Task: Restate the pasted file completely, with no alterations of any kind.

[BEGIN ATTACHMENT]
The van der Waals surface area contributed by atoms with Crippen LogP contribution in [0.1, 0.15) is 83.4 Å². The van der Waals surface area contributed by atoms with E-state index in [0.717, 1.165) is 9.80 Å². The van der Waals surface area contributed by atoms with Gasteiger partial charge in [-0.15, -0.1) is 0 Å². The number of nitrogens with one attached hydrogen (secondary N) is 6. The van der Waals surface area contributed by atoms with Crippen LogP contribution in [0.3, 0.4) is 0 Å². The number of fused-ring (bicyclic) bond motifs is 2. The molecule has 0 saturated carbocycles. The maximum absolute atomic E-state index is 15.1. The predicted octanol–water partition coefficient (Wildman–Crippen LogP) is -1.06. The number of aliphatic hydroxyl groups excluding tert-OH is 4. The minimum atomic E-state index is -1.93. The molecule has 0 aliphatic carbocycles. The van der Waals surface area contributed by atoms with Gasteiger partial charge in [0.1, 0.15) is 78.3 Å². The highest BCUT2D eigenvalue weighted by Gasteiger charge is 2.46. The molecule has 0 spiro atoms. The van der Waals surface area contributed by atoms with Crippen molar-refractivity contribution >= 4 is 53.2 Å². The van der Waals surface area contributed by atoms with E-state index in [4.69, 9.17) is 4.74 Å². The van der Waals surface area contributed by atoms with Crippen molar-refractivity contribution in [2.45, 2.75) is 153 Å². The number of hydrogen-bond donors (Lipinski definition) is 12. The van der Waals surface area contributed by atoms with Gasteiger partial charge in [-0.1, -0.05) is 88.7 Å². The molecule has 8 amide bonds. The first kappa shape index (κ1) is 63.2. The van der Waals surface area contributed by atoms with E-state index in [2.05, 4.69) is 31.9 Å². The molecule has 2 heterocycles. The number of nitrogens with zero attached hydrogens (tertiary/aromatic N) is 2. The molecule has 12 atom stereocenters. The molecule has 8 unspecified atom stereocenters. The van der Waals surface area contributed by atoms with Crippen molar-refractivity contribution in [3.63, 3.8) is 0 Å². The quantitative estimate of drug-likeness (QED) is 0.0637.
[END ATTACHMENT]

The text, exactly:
The van der Waals surface area contributed by atoms with Crippen LogP contribution in [0.1, 0.15) is 83.4 Å². The van der Waals surface area contributed by atoms with E-state index in [0.717, 1.165) is 9.80 Å². The van der Waals surface area contributed by atoms with Gasteiger partial charge in [-0.15, -0.1) is 0 Å². The number of nitrogens with one attached hydrogen (secondary N) is 6. The van der Waals surface area contributed by atoms with Crippen LogP contribution in [0.3, 0.4) is 0 Å². The number of fused-ring (bicyclic) bond motifs is 2. The molecule has 0 saturated carbocycles. The maximum absolute atomic E-state index is 15.1. The predicted octanol–water partition coefficient (Wildman–Crippen LogP) is -1.06. The number of aliphatic hydroxyl groups excluding tert-OH is 4. The minimum atomic E-state index is -1.93. The molecule has 0 aliphatic carbocycles. The van der Waals surface area contributed by atoms with Gasteiger partial charge in [0.1, 0.15) is 78.3 Å². The highest BCUT2D eigenvalue weighted by Gasteiger charge is 2.46. The molecule has 0 spiro atoms. The van der Waals surface area contributed by atoms with Crippen molar-refractivity contribution >= 4 is 53.2 Å². The van der Waals surface area contributed by atoms with E-state index in [4.69, 9.17) is 4.74 Å². The van der Waals surface area contributed by atoms with Crippen molar-refractivity contribution in [2.45, 2.75) is 153 Å². The number of hydrogen-bond donors (Lipinski definition) is 12. The van der Waals surface area contributed by atoms with Gasteiger partial charge in [-0.1, -0.05) is 88.7 Å². The molecule has 8 amide bonds. The first kappa shape index (κ1) is 63.2. The van der Waals surface area contributed by atoms with E-state index in [2.05, 4.69) is 31.9 Å². The molecule has 2 heterocycles. The number of nitrogens with zero attached hydrogens (tertiary/aromatic N) is 2. The molecule has 12 atom stereocenters. The molecule has 8 unspecified atom stereocenters. The van der Waals surface area contributed by atoms with Crippen molar-refractivity contribution in [3.63, 3.8) is 0 Å². The quantitative estimate of drug-likeness (QED) is 0.0637.